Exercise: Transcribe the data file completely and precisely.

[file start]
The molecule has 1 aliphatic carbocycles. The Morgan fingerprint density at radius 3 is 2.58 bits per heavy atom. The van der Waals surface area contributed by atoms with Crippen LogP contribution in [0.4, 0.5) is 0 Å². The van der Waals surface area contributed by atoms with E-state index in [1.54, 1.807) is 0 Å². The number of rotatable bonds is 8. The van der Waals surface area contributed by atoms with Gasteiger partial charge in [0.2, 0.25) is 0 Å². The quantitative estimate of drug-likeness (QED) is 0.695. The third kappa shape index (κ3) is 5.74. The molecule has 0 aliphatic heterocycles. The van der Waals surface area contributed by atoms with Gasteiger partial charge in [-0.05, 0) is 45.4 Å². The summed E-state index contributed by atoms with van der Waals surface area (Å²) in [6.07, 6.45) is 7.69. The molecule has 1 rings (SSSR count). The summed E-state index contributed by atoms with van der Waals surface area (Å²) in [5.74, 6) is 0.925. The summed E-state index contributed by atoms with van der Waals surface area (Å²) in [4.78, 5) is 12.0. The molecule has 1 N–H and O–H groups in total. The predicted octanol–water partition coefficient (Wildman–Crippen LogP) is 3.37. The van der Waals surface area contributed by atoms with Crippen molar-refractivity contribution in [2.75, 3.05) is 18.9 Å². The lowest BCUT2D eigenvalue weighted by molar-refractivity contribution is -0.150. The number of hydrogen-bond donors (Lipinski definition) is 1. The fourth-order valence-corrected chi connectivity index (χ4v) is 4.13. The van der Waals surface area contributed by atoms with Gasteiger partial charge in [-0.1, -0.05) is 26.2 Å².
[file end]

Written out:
The molecule has 1 aliphatic carbocycles. The Morgan fingerprint density at radius 3 is 2.58 bits per heavy atom. The van der Waals surface area contributed by atoms with Crippen LogP contribution in [0.4, 0.5) is 0 Å². The van der Waals surface area contributed by atoms with E-state index in [1.54, 1.807) is 0 Å². The number of rotatable bonds is 8. The van der Waals surface area contributed by atoms with Gasteiger partial charge in [0.2, 0.25) is 0 Å². The quantitative estimate of drug-likeness (QED) is 0.695. The third kappa shape index (κ3) is 5.74. The molecule has 0 aliphatic heterocycles. The van der Waals surface area contributed by atoms with Gasteiger partial charge in [-0.05, 0) is 45.4 Å². The summed E-state index contributed by atoms with van der Waals surface area (Å²) in [6.07, 6.45) is 7.69. The molecule has 1 rings (SSSR count). The summed E-state index contributed by atoms with van der Waals surface area (Å²) in [5.74, 6) is 0.925. The summed E-state index contributed by atoms with van der Waals surface area (Å²) in [4.78, 5) is 12.0. The molecule has 1 N–H and O–H groups in total. The predicted octanol–water partition coefficient (Wildman–Crippen LogP) is 3.37. The van der Waals surface area contributed by atoms with Crippen molar-refractivity contribution in [2.75, 3.05) is 18.9 Å². The lowest BCUT2D eigenvalue weighted by molar-refractivity contribution is -0.150. The number of hydrogen-bond donors (Lipinski definition) is 1. The fourth-order valence-corrected chi connectivity index (χ4v) is 4.13. The van der Waals surface area contributed by atoms with Gasteiger partial charge in [-0.1, -0.05) is 26.2 Å².